It feels like I had made progress in the winter of 2019 until February 2020, but sheltering in place for all of 2020 into early 2021 erased a lot of that progress.
Avoidance and Anxiety
Avoidance is a symptom of PTSD and all other anxiety disorders. It's a natural response to fear. When your brain decides a fear is rational, it rationalizes avoidance. But while it makes sense to avoid things that might distress you, it's not wise in the long run. It's better to try to gradually build up to conquering your fears (you can learn this with exposure therapy).
Your fears are also not at all rational. By practicing avoidance, we are in effect telling our feelings that we believe they are. We should, as hard as it is, try to do actions that tell our feelings we don't believe they are rational or grounded in reality. And they're not. PTSD, social anxiety disorder, and other anxiety disorders are just our brains overreacting. And while emotions are powerful, they're not impossible to stand up to. Or change.
I just worry that all this having to avoid social interaction has created a "new normal" where I'm too comfortable avoiding social interaction all the time. Going back to normal for me won't be as easy as flipping a light switch. It's more like adjusting to a shower that is too hot or too cold and not what I'm used to.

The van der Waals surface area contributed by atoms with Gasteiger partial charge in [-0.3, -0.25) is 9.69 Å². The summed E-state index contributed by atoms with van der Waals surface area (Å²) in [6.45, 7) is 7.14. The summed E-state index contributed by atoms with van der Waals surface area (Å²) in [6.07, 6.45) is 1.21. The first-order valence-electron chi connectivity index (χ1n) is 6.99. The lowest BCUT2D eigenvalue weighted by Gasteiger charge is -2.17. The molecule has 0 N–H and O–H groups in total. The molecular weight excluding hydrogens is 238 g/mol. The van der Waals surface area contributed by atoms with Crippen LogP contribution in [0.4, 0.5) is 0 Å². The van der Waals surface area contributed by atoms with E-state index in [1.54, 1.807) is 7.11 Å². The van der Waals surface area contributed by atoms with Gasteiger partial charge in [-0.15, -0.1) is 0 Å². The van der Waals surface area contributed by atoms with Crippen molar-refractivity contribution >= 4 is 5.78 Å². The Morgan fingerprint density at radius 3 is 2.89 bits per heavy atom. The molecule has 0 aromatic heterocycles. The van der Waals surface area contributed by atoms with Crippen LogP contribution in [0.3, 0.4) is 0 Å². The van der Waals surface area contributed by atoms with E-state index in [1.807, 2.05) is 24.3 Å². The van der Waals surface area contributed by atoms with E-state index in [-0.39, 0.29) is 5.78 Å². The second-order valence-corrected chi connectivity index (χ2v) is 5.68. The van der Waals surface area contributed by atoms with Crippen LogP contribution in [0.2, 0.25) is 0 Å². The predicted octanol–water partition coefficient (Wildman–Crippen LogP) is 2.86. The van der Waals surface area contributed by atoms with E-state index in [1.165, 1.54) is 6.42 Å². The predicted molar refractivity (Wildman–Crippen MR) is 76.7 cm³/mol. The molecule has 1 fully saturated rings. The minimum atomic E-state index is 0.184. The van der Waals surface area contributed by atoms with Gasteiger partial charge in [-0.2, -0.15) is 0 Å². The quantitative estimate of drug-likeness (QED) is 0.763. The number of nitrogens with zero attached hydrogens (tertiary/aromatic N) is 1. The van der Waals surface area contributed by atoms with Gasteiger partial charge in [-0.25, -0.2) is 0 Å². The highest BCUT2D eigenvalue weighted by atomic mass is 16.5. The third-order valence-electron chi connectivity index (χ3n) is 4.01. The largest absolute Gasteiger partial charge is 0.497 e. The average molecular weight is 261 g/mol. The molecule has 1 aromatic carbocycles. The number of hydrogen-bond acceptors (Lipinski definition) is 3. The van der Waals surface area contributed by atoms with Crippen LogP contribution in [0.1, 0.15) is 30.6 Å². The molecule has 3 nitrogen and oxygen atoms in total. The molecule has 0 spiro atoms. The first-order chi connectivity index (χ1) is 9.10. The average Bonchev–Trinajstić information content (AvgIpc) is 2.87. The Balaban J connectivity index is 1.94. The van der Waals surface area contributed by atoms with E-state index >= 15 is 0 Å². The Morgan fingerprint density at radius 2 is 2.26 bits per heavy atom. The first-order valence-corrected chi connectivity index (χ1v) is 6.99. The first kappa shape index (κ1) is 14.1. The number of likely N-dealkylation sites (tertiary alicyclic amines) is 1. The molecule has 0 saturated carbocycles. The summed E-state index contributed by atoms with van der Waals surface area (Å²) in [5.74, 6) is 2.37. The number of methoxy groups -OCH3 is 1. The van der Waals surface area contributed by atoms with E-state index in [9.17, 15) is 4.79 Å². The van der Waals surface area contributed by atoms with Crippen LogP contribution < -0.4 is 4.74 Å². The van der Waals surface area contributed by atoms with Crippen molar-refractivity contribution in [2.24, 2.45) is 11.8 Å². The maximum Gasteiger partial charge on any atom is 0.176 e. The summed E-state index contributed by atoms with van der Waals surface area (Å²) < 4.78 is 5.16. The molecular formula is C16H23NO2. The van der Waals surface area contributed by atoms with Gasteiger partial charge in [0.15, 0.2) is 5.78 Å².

And, I think it will be like that for many people. A slow adjustment full of trial and error.
Helpful Related Articles
- For some, decline of COVID brings a rise in social anxiety - Los Angeles Times
With the next chapter of the pandemic comes a fear of returning to the roles we all used to perform, even among friends.
- How to Reduce Avoidance in PTSD
A main symptom of PTSD is avoidance, which often occurs in response to trying to limit contact with triggers. Learn how to manage this symptom.
© 2021 Rachael Lefler
Rachael Lefler (author) from Illinois on May 05, 2021:
Thank you for your appreciation and sharing the article! I'm also always glad to hear I'm not alone.
Kathy Henderson from Pa on May 05, 2021:
Thank you for addressing this topic. There are many casualties of this pandemic. Just this week, I talked with a friend expressing the struggle of re-entry and isolation of this season due to their PTSD. It will be nice to share this article and let them know they are not alone.